Nowadays layout and illustration programs measure typeface with a tool that looks like a frame or a palette. It is very easy to use: the text to be measured or modified is selected and the desired value is entered in the corresponding box.
Typographic variables are alternative alphabets within a same family, because they maintain the structural and stylistic relation. These variables allows us to solve hierarchy problems and reading levels within a text, generating different rhythms or weights within a same sign system.
First, variables affect letters in three basic axes:
- Weight (light, regular, bold, etc).
- Construction axis (round, regular or roman, and italic).
- Width (condensed, regular or extended).
Weight modifies the letter stroke and thus its color and that of the text, the axis affects the structure producing variations in rhythm, while width modifies structure and produces changes in text performance.
With the upcoming of typeface systems such as Rotis and Stone (multi-style families that overcome the boundaries of classification groups) a new variable emerged that we may call style variable. The style variable can vary, for example, from a sans serif to a roman, maintaining basic essential features.
Today there are families that allow changing the sign width and weight while maintaining its optical corrections, thus creating the variable needed for the piece to be performed.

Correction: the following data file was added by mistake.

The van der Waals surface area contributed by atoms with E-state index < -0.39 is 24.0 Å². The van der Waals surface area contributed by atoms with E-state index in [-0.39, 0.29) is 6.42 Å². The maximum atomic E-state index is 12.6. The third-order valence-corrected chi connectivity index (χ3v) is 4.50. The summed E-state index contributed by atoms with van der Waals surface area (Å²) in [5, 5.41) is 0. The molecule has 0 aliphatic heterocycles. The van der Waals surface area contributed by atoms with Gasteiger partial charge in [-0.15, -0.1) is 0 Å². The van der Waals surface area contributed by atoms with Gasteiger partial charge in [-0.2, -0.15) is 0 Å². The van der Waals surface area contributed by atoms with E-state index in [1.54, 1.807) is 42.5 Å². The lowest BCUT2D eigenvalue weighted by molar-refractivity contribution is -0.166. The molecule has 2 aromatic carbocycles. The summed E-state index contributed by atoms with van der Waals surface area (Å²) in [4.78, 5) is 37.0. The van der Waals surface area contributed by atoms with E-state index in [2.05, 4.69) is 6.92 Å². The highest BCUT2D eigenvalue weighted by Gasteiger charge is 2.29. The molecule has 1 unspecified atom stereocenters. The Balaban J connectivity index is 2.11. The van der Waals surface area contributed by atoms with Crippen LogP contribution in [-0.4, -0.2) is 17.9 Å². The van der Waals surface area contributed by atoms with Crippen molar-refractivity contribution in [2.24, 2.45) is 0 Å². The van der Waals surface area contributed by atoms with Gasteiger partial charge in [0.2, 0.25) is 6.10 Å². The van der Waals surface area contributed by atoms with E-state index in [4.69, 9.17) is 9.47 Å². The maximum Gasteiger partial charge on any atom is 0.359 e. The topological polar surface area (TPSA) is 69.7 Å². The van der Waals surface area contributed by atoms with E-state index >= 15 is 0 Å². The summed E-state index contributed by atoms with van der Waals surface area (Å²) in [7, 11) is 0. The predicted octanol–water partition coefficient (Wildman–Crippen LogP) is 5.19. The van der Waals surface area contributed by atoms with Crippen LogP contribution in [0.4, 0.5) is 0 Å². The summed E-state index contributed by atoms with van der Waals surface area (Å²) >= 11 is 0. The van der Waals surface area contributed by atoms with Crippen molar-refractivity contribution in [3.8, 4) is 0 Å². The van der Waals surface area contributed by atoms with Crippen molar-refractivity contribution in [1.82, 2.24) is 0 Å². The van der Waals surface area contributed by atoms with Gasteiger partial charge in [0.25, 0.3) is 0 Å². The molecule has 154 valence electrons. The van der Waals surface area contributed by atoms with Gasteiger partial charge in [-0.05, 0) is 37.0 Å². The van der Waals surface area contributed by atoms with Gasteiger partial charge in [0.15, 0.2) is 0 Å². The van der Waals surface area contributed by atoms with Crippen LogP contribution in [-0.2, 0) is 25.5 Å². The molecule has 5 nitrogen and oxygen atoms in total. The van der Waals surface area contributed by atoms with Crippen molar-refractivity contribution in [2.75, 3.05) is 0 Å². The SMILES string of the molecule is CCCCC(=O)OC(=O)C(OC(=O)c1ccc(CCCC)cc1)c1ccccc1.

Interletter, interword spaces and leading
These measures are part of the font characteristics, that is, the typographic designer defines these measures following the stylistic criteria of the typeface he created.
The interletter space is the space between one letter and the next within the same word: it must be wide enough for each sign to be perceived as different from the next one and be easily read. If the interletter space is too narrow, the signs will touch with each other; but if it is wide, the word may break up.
Interletter space must be regular in order to establish a smooth reading rhythm. For this purpose, the distance between characters must have a relation with the internal space in each sign (counterform). Interword space is the space between words in a line of text. It must be wide enough to differentiate a word from the next one, but not to wide for the line to break into words.
Leading is the space between each line of text. It is measured from the line where letters rest on (baseline) to the next baseline. If this space is too narrow, the block of text smudges, but if it is too wide it breaks into separate lines.
If the line has too many words (wide column), the leading should be a little wider than usual, to make it easier for the reader to find the beginning of the next line.